1. The trial court erred in refusing to grant the mistrial. "The law is clear that evidence of the confession of a co-defendant implicating a defendant cannot be admitted against that defendant at a joint trial where the co-defendant does not take the stand and is not available for cross examination. Hill v. State, 232 Ga. 800 (1) (209 SE2d 153) (1974); Reeves v. State, 237 Ga. 1, 3 (226 SE2d 567) (1976); Crowder v. State, 237 Ga. 141, 150 (227 SE2d 230) (1976). See also Douglas v. Alabama, 380 U. S. 415 (85 SC 1074, 13 LE2d 934) (1965); Bruton v. United States, 391 U. S. 123 (88 SC 1620, 20 LE2d 476) (1968); Roberts v. Russell, 392 U. S. 293 (88 SC 1921, 20 LE2d 1100) (1968). The error created by the admission of such evidence cannot be remedied by instructions to the jury that the co-defendant's confession is to be disregarded in determining the guilt or innocence of the defendant. Bruton v. United States, supra; Reeves v. State, supra, p. 3." Reddish v. State, 238 Ga. 136 (1), 138 (231 SE2d 737).
The state argues that since the witness used the word "they" instead of defendant's name there was no Bruton violation, and cites Fortner v. State, 248 Ga. 107 (1) (281 SE2d 533) in support. Fortner is inapposite, however, as it found no Bruton violation where the words "the other black male" and "another black male" were substituted for the names of the other defendants and the interlocking confessions of all three defendants were read into evidence.
In the instant case, the use of the word "they" coupled with evidence that both defendants were stopped in a car a short time after leaving a residence which Whitehead admitted he intended to burglarize, left no doubt in any juror's mind that defendant was included in the expression "they" and had the same effect as if defendant's name had been stated.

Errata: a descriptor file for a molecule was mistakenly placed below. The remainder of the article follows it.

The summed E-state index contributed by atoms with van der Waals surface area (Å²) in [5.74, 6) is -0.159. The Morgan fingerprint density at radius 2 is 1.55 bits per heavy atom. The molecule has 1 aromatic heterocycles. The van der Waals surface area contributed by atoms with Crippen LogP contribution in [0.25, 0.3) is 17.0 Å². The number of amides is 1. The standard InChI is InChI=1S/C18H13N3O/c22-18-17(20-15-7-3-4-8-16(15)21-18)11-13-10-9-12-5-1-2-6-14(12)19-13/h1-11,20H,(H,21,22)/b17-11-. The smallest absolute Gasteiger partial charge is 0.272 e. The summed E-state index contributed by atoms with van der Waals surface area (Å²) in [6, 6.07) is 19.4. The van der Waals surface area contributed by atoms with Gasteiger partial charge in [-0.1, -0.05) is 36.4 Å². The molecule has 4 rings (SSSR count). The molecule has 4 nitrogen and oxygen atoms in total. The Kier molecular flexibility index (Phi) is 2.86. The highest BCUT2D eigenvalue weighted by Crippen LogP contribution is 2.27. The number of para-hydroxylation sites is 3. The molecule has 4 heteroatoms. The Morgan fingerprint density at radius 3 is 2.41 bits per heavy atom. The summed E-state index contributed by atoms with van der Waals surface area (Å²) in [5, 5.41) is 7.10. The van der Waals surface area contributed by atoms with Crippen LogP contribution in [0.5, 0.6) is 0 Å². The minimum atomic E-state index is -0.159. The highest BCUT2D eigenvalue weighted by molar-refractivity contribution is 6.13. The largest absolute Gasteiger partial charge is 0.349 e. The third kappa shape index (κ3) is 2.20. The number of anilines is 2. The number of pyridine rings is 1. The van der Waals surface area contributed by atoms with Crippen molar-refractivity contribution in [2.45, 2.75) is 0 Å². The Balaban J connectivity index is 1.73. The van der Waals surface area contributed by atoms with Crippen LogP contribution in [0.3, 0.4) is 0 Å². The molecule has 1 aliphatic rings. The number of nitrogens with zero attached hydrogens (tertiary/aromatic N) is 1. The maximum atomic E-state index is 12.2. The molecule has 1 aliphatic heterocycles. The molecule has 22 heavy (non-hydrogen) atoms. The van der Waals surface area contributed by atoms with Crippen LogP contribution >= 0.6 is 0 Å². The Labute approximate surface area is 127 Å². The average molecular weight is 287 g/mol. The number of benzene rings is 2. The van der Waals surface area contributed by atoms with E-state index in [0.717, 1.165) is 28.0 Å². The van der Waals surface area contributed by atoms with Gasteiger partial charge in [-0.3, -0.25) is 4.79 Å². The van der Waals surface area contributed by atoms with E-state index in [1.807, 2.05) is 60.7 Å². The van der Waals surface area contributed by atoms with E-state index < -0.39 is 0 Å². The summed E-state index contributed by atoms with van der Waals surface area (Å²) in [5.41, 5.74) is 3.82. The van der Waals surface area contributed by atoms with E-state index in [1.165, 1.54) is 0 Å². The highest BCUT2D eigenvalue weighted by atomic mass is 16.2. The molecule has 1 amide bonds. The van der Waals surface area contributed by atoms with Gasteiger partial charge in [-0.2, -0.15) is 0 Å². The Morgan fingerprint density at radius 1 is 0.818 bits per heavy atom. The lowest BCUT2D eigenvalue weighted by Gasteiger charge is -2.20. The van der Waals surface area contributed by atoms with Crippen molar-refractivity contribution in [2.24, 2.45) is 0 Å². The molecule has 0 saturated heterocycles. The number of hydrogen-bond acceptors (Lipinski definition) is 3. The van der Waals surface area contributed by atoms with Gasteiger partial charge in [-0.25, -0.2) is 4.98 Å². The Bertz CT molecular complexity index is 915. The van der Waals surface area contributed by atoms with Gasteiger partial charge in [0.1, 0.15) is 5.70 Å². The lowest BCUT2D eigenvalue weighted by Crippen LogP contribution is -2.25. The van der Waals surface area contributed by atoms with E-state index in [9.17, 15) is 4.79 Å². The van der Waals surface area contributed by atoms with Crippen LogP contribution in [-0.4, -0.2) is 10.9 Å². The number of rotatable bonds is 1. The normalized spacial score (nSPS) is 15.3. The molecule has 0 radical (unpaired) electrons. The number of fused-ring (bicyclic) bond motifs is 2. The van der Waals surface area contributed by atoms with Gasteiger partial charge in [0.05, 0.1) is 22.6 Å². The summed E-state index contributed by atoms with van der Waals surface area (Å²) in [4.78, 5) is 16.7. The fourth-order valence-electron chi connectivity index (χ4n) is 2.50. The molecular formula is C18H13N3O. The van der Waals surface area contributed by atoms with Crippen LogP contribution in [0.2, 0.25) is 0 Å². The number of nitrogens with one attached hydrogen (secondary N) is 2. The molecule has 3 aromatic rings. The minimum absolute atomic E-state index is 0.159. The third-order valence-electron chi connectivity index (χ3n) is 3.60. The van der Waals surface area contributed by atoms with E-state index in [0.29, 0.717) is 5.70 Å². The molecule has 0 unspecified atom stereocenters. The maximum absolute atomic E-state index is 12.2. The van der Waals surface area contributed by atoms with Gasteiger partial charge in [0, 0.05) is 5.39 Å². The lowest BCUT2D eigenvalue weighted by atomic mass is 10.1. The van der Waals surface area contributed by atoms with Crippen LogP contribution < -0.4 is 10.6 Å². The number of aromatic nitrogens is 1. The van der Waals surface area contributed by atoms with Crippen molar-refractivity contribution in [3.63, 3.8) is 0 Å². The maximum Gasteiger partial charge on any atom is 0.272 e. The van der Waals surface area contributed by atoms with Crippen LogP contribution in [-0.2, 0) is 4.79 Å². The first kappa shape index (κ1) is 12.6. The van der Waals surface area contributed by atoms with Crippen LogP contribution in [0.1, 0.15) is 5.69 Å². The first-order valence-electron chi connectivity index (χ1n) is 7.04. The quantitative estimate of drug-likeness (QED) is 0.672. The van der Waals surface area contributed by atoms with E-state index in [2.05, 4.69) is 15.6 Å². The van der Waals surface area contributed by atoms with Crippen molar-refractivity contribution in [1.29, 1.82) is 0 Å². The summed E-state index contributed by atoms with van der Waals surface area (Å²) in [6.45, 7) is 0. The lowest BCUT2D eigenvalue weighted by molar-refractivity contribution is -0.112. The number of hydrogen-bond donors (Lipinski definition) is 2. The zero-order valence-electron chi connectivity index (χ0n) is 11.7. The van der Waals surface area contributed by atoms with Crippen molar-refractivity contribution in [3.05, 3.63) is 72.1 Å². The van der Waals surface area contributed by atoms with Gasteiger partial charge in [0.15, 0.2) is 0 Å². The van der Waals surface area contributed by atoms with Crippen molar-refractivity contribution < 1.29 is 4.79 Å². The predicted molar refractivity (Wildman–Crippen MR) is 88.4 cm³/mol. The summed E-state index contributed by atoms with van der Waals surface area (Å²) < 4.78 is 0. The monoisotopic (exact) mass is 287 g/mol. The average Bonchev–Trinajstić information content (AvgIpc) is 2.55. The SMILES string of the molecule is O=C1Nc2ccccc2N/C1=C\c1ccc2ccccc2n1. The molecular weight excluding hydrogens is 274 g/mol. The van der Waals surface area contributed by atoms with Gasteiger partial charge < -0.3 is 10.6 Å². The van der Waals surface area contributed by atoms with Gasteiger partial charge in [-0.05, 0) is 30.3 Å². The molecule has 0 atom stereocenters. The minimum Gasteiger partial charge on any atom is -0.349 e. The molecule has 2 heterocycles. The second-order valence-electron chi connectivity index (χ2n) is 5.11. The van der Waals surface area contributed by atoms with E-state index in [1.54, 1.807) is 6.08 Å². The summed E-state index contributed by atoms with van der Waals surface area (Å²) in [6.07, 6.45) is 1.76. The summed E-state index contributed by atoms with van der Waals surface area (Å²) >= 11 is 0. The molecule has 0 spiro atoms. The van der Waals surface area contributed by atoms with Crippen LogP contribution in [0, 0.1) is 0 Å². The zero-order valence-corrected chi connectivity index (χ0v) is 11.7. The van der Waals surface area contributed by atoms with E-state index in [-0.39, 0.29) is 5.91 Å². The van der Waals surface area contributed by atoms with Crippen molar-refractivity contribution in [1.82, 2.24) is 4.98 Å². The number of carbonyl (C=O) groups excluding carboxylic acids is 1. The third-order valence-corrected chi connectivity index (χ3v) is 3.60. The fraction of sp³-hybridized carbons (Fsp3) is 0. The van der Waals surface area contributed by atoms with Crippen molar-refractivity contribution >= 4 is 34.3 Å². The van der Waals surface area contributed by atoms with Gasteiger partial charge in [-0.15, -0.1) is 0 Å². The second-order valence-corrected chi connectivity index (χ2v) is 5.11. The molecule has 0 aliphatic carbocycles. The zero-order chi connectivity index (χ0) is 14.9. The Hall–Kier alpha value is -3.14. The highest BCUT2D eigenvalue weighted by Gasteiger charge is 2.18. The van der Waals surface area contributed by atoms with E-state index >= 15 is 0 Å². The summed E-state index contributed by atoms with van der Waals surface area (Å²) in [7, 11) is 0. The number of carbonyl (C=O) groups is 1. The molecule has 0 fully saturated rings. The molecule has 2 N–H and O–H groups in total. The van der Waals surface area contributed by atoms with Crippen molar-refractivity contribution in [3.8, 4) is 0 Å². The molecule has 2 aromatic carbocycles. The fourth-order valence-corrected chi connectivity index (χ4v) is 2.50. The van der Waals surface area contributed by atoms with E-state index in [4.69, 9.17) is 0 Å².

" 'The mere finding of a violation of the Bruton rule in the course of the trial . . . does not automatically require reversal of the ensuing criminal conviction. In some cases the properly admitted evidence of guilt is so overwhelming, and the prejudicial effect of the co-defendant's admission is so insignificant by comparison, that it is clear beyond a reasonable doubt that the use of the admission was harmless error.' Schneble v. Florida, 405 U. S. 427, 430 (92 SC 1056, 31 LE2d 340) (1972). 'Thus, unless there is a reasonable possibility that the improperly admitted evidence contributed to the conviction, reversal is not required. See Chapman v. Florida, 386 U. S. 18, 24 (1967)' Schneble v. Florida, supra, at p. 432." Reddish v. State, 238 Ga. 136, 138, supra.
Because the state's case against the defendant was not overwhelming, being completely circumstantial until Whitehead's statement was introduced and thus susceptible to reasonable hypotheses other than guilt, we conclude that there was a "reasonable possibility that the improperly admitted evidence contributed to the conviction," and that the conviction must therefore be reversed. Compare, Reddish v. State, 238 Ga. 136 (1), supra; Jacobs v. Hopper, 238 Ga. 461 (2) (233 SE2d 169); Crowder v. State, 237 Ga. 141, 154, supra.
2. The trial court did not err in denying the motion to suppress the items found in defendant's car when it was stopped, as the search and seizure thereof was incident to the lawful arrest of defendant.
"[W]hen a policeman has made a lawful custodial arrest of the occupant of an automobile, he may, as a contemporaneous incident of that arrest, search the passenger compartment of that automobile." New York v. Belton, U. S. (2) (101 SC 2860, 69 LE2d 768, 775) (1981).
3. The remaining enumerations are mooted by the foregoing findings.
Arthur E. Mallory III, District Attorney, Gerald S. Stovall, Assistant District Attorney, for appellee.
George C. Rosenzweig, for appellant.
Thursday May 21 22:09 EDT